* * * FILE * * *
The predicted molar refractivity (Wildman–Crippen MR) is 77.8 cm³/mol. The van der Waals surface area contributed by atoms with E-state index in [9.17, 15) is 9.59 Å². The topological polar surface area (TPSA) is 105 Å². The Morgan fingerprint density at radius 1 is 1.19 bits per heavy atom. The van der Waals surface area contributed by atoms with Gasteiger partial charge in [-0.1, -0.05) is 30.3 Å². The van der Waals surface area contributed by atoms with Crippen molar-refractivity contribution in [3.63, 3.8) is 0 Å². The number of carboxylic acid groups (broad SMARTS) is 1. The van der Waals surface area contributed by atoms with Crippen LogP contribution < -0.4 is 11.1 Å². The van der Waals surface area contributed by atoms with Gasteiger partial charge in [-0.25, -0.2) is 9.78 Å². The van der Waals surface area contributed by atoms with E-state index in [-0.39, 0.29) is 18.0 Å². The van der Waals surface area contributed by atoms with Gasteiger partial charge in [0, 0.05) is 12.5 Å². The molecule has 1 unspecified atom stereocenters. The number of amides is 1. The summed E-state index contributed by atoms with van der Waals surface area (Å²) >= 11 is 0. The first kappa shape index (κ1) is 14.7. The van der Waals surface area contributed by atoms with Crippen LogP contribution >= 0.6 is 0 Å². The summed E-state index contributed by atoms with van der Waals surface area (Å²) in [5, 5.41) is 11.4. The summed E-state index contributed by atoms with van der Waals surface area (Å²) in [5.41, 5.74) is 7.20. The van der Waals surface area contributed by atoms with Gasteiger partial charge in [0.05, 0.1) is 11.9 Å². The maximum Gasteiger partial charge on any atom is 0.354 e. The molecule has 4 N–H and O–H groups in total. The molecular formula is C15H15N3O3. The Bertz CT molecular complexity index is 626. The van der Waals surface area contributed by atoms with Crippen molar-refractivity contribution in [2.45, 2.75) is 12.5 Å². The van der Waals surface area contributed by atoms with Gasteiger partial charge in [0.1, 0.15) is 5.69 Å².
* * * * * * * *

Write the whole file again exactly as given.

The predicted molar refractivity (Wildman–Crippen MR) is 77.8 cm³/mol. The van der Waals surface area contributed by atoms with E-state index in [9.17, 15) is 9.59 Å². The topological polar surface area (TPSA) is 105 Å². The Morgan fingerprint density at radius 1 is 1.19 bits per heavy atom. The van der Waals surface area contributed by atoms with Gasteiger partial charge in [-0.1, -0.05) is 30.3 Å². The van der Waals surface area contributed by atoms with Crippen molar-refractivity contribution in [3.63, 3.8) is 0 Å². The number of carboxylic acid groups (broad SMARTS) is 1. The van der Waals surface area contributed by atoms with Crippen LogP contribution < -0.4 is 11.1 Å². The van der Waals surface area contributed by atoms with Gasteiger partial charge in [-0.25, -0.2) is 9.78 Å². The van der Waals surface area contributed by atoms with E-state index in [-0.39, 0.29) is 18.0 Å². The van der Waals surface area contributed by atoms with Gasteiger partial charge in [0, 0.05) is 12.5 Å². The molecule has 1 unspecified atom stereocenters. The number of amides is 1. The summed E-state index contributed by atoms with van der Waals surface area (Å²) >= 11 is 0. The first kappa shape index (κ1) is 14.7. The van der Waals surface area contributed by atoms with Crippen LogP contribution >= 0.6 is 0 Å². The summed E-state index contributed by atoms with van der Waals surface area (Å²) in [5, 5.41) is 11.4. The summed E-state index contributed by atoms with van der Waals surface area (Å²) in [5.41, 5.74) is 7.20. The van der Waals surface area contributed by atoms with Gasteiger partial charge in [0.05, 0.1) is 11.9 Å². The maximum Gasteiger partial charge on any atom is 0.354 e. The molecule has 4 N–H and O–H groups in total. The molecular formula is C15H15N3O3. The Bertz CT molecular complexity index is 626. The van der Waals surface area contributed by atoms with Crippen molar-refractivity contribution in [2.45, 2.75) is 12.5 Å². The van der Waals surface area contributed by atoms with Gasteiger partial charge in [0.1, 0.15) is 5.69 Å².